1 Both the Green and Gene revolutions have has consequences beyond those envisaged when the technologies were first launched
2 The green revolution has been
accuses of creating a number of issues
2.1 Social polarisation - Larger farmers who could afford fertilisers, machinery and
labour benefited most. Smaller farmers lost out and many became landless labourers
2.2 Monocultures - HYVs are vulnerable to new strains of disease, such as Ug99, a variety of black
stem rust fungus discovered in Uganda in 1999, to which no known wheat variety is resistant
2.3 Dependency - Without high inputs of fertiliser, water and machinery, HYV
yields are very low. Farmers become dependent on purchasing these inputs
2.4 Environmental problems - The widespread use of agrochemicals has led to eutrophication,
while overuse of irrigation in arid areas has created salinisation of soils and water shortages
3.1 The huge expansion of GM soybean production led to an export boom and helped the economy recover from a serious crash in 2001
3.2 The number of farms by 60,000 as the area of GM soybean tripled.
3.3 Large farms benefited
from economies of scale,
whereas small ones did not
3.4 The cultivated area of
maize and sunflower fell
by more than 5 million
hectares, reducing food
security among the poor
4 Technology such as the green and gene revolutions and GM crops might be said to fix Kranzberg's first law of technology : "Technology is neither good nor bad. nor is it neutral"
5 The introduction of significant new technologies will have consequences, and these cannot always be foreseen
6 Texting, for example, was originally added to early mobile phones as a feature for people with hearing difficulties, and
was often not advertised. No-one guessed it would become the most common way of communicating via mobile phone
6.1 By 2004, over 500 billion texts were being sent per year
6.2 This was arguable a good consequence, but
an apparently good technology can also lead
directly or indirectly to negative consequences.
7 Death by DDT
7.1 Dichlorodiphenyltrichloroethane (DDT) is the pesticide responsible for many deaths in wildlife.
7.2 It was first used to control malarial mosquitoes and was then adapted to a farm pesticide due to mosquitoes becoming resistant.
7.3 In 1962, environmentalist Rachel
Carson blamed DDT for the death
of wildlife through biomagnification
– higher concentrations of a
pesticide are reached in organisms
higher in the food chain.
7.4 DDT built up in birds from their ingested prey stopped them from laying eggs
7.5 In 1984, the UK banned DDT and now it has a minute role in protecting against mosquitoes
8 Ozone Hole
8.1 In the 1920s chlorofluorocarbons (CFCs) were developed.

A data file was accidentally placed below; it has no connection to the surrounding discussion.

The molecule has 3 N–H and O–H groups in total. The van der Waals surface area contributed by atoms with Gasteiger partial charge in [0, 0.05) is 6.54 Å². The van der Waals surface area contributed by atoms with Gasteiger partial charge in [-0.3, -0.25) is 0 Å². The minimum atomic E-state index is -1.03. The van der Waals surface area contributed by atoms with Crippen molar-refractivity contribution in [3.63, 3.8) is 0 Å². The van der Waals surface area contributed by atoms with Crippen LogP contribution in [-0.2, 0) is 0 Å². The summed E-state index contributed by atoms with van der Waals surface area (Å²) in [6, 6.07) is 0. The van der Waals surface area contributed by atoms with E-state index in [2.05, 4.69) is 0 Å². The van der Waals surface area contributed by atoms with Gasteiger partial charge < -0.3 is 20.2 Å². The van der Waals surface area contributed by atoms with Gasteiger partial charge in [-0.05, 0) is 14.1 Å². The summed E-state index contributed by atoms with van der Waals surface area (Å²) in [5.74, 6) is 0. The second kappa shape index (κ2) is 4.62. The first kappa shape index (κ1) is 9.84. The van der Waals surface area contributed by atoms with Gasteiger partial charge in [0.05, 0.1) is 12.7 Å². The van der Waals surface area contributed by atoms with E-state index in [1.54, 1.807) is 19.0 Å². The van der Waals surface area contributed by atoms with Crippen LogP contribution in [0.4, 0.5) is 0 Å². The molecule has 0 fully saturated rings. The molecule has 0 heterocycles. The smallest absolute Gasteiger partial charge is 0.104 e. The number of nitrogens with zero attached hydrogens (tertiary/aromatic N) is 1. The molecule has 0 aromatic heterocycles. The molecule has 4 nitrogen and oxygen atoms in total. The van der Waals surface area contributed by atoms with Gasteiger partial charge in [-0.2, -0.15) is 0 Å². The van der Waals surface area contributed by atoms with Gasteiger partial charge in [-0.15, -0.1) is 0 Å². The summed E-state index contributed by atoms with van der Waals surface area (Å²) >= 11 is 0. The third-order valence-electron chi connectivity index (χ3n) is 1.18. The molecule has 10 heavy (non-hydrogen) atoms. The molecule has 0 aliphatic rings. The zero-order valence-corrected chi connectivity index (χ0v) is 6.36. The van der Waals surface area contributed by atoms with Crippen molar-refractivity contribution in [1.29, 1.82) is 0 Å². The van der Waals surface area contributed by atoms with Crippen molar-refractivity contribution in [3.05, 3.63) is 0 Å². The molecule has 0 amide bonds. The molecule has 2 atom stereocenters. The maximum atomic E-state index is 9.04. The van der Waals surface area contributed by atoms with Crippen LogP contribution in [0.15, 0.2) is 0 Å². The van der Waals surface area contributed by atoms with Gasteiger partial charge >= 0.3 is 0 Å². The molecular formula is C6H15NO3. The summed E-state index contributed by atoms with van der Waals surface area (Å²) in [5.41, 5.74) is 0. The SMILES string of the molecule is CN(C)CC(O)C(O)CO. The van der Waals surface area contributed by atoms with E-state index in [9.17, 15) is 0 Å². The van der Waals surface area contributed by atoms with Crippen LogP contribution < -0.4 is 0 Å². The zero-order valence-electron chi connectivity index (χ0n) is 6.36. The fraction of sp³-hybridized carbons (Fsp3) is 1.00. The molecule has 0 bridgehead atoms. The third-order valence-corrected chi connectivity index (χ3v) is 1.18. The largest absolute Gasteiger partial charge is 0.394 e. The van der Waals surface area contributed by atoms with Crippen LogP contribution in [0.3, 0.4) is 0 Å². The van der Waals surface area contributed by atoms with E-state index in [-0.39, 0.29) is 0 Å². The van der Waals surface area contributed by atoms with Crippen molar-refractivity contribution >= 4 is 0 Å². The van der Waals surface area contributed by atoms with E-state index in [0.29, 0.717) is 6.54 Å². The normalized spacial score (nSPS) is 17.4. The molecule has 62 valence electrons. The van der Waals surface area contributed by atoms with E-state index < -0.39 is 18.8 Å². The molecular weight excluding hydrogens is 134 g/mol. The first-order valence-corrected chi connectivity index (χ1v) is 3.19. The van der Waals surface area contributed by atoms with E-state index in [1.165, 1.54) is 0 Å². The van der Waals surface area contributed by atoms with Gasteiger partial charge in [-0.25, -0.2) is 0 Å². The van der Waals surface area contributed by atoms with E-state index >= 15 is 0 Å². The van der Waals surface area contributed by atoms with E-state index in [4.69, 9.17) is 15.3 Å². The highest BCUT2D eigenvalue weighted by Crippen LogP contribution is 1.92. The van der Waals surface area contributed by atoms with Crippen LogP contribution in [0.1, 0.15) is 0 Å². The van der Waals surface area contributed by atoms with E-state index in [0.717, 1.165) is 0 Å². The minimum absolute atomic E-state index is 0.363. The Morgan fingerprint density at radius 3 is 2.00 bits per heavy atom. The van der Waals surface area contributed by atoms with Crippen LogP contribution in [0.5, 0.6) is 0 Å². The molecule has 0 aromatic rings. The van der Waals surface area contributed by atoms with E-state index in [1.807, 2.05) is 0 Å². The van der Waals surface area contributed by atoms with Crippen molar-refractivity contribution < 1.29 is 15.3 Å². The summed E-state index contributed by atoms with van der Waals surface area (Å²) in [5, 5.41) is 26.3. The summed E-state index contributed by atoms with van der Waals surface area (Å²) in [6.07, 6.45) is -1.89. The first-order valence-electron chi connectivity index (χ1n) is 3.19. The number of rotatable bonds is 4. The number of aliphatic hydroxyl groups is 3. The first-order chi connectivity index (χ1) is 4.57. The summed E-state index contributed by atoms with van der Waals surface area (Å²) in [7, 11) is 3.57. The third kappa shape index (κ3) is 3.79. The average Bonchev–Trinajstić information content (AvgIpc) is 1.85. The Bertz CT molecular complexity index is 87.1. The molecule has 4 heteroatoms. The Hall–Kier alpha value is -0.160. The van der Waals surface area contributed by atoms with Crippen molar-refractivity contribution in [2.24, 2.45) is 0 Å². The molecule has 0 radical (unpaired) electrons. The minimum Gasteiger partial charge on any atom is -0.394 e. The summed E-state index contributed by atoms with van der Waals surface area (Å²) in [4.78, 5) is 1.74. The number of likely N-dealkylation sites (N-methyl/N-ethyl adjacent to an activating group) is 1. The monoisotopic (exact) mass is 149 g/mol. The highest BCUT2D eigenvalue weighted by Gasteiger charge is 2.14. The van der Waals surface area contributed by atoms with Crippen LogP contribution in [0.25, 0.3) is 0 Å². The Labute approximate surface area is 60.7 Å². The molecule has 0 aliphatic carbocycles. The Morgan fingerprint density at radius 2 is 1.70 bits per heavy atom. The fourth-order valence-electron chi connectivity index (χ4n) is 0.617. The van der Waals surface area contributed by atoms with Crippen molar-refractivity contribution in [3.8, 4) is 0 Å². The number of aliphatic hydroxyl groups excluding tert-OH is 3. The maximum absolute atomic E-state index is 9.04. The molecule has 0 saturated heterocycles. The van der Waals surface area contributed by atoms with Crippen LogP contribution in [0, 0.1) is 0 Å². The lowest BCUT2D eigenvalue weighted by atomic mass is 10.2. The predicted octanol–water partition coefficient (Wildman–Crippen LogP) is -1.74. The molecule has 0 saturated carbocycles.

8.2 CFCs are non-toxic and non-reactive and were ideal for use in fridges and cooling equipment
8.3 In 1949 they proved to be a good propellant for aerosol cans
8.4 In the 1970s, there was concerns that growing CFCs were depleting stratospheric ozone.
8.5 In 1976 CFCs
from being used
in spray cans in
8.6 In 1985 British scientists discovered the ozone hole in the stratosphere above Antarctica
8.7 The Montreal Protocol of 1987 phases out the use of ozone-depleting CFCs
8.8 CFCs afforded Affordable fridges which offered better food, vaccine and medicine storage so improved
human health, improved personal hygiene in the 1960s and increased the spread of graffiti in the late 1960s
9.1 Thalidomide was first manufactured West Germany
9.2 1953 by Chemie Grunenthal
9.3 commonly prescribed to stressed mothers
9.4 This drug was advertised as
especially suitable for infants
9.5 cured morning
sickness in pregnant
9.6 caused catastrophic deformities in babies. Mostly seen in the form of limb abnormalities
9.7 Around 15,000 foetuses were damaged by thalidomide and around 12,000 babies in 46 different countries were born with birth defects. Approximately 10,000 of them surviving past the first year of life.
9.8 It took four and a half years for someone to
suspect that thalidomide was the cause of
the limb and bowel malformations
9.9 In September 1959 thalidomide was stopped in German hospitals
9.10 Thalidomide was withdrawn on November 26th 1961
9.11 Thousands of babies had been born with deformities
9.12 Many women required extensive psychiatric treatment
9.13 Some children were destroyed by distraught parents
9.14 There were many broken marriages
9.15 There were many suicides
9.16 Brazil re-introduced thalidomide in 1964 to treat leprosy
9.17 Despite all of the side-effects thalidomide was still being used to treat Multiple Myeloma a resilient blood cancer (2000 to 2010)